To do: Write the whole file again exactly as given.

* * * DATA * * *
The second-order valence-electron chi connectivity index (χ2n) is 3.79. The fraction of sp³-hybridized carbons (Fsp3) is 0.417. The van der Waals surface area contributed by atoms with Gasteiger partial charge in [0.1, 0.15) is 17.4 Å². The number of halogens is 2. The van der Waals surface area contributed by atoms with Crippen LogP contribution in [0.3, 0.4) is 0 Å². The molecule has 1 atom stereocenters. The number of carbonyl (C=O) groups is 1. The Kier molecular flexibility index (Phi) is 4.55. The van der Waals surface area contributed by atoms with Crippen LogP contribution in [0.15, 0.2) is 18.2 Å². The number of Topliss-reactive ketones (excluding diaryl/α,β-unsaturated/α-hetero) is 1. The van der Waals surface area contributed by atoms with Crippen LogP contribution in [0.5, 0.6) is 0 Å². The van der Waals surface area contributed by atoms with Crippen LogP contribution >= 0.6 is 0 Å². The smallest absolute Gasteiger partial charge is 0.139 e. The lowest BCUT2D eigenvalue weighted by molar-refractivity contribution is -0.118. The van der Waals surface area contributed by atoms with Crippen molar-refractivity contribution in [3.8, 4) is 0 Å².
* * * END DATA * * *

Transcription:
The second-order valence-electron chi connectivity index (χ2n) is 3.79. The fraction of sp³-hybridized carbons (Fsp3) is 0.417. The van der Waals surface area contributed by atoms with Gasteiger partial charge in [0.1, 0.15) is 17.4 Å². The number of halogens is 2. The van der Waals surface area contributed by atoms with Crippen LogP contribution in [0.3, 0.4) is 0 Å². The molecule has 1 atom stereocenters. The number of carbonyl (C=O) groups is 1. The Kier molecular flexibility index (Phi) is 4.55. The van der Waals surface area contributed by atoms with Crippen LogP contribution in [0.15, 0.2) is 18.2 Å². The number of Topliss-reactive ketones (excluding diaryl/α,β-unsaturated/α-hetero) is 1. The van der Waals surface area contributed by atoms with Crippen LogP contribution in [0.5, 0.6) is 0 Å². The van der Waals surface area contributed by atoms with Crippen LogP contribution >= 0.6 is 0 Å². The smallest absolute Gasteiger partial charge is 0.139 e. The lowest BCUT2D eigenvalue weighted by molar-refractivity contribution is -0.118. The van der Waals surface area contributed by atoms with Crippen molar-refractivity contribution in [3.8, 4) is 0 Å².